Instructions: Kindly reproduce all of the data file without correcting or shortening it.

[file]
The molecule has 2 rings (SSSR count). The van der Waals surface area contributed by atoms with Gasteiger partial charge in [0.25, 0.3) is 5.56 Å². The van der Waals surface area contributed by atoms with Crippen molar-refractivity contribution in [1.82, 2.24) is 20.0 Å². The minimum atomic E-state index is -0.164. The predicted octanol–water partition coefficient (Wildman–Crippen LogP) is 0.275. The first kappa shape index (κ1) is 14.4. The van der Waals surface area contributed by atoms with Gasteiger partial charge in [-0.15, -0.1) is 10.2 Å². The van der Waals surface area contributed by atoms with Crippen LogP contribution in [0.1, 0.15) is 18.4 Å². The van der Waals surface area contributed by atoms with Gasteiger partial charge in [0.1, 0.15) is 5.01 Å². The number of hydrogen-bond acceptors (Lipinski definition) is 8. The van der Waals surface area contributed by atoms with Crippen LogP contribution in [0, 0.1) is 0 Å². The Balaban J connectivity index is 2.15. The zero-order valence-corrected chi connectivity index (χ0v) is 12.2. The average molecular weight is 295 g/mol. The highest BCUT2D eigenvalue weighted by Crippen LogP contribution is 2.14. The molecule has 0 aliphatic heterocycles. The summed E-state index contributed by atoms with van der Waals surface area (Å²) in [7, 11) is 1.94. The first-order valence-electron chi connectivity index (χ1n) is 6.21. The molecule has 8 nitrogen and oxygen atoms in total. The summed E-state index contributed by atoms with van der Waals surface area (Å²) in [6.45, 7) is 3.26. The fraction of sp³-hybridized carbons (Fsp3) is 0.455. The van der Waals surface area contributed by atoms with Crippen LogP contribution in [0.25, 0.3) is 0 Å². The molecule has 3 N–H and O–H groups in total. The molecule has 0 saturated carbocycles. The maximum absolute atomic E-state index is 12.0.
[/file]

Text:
The molecule has 2 rings (SSSR count). The van der Waals surface area contributed by atoms with Gasteiger partial charge in [0.25, 0.3) is 5.56 Å². The van der Waals surface area contributed by atoms with Crippen molar-refractivity contribution in [1.82, 2.24) is 20.0 Å². The minimum atomic E-state index is -0.164. The predicted octanol–water partition coefficient (Wildman–Crippen LogP) is 0.275. The first kappa shape index (κ1) is 14.4. The van der Waals surface area contributed by atoms with Gasteiger partial charge in [-0.15, -0.1) is 10.2 Å². The van der Waals surface area contributed by atoms with Crippen LogP contribution in [0.1, 0.15) is 18.4 Å². The van der Waals surface area contributed by atoms with Gasteiger partial charge in [0.1, 0.15) is 5.01 Å². The number of hydrogen-bond acceptors (Lipinski definition) is 8. The van der Waals surface area contributed by atoms with Crippen LogP contribution in [0, 0.1) is 0 Å². The Balaban J connectivity index is 2.15. The zero-order valence-corrected chi connectivity index (χ0v) is 12.2. The average molecular weight is 295 g/mol. The highest BCUT2D eigenvalue weighted by Crippen LogP contribution is 2.14. The molecule has 0 aliphatic heterocycles. The summed E-state index contributed by atoms with van der Waals surface area (Å²) in [7, 11) is 1.94. The first-order valence-electron chi connectivity index (χ1n) is 6.21. The molecule has 8 nitrogen and oxygen atoms in total. The summed E-state index contributed by atoms with van der Waals surface area (Å²) in [6.45, 7) is 3.26. The fraction of sp³-hybridized carbons (Fsp3) is 0.455. The van der Waals surface area contributed by atoms with Crippen LogP contribution in [0.25, 0.3) is 0 Å². The molecule has 3 N–H and O–H groups in total. The molecule has 0 saturated carbocycles. The maximum absolute atomic E-state index is 12.0.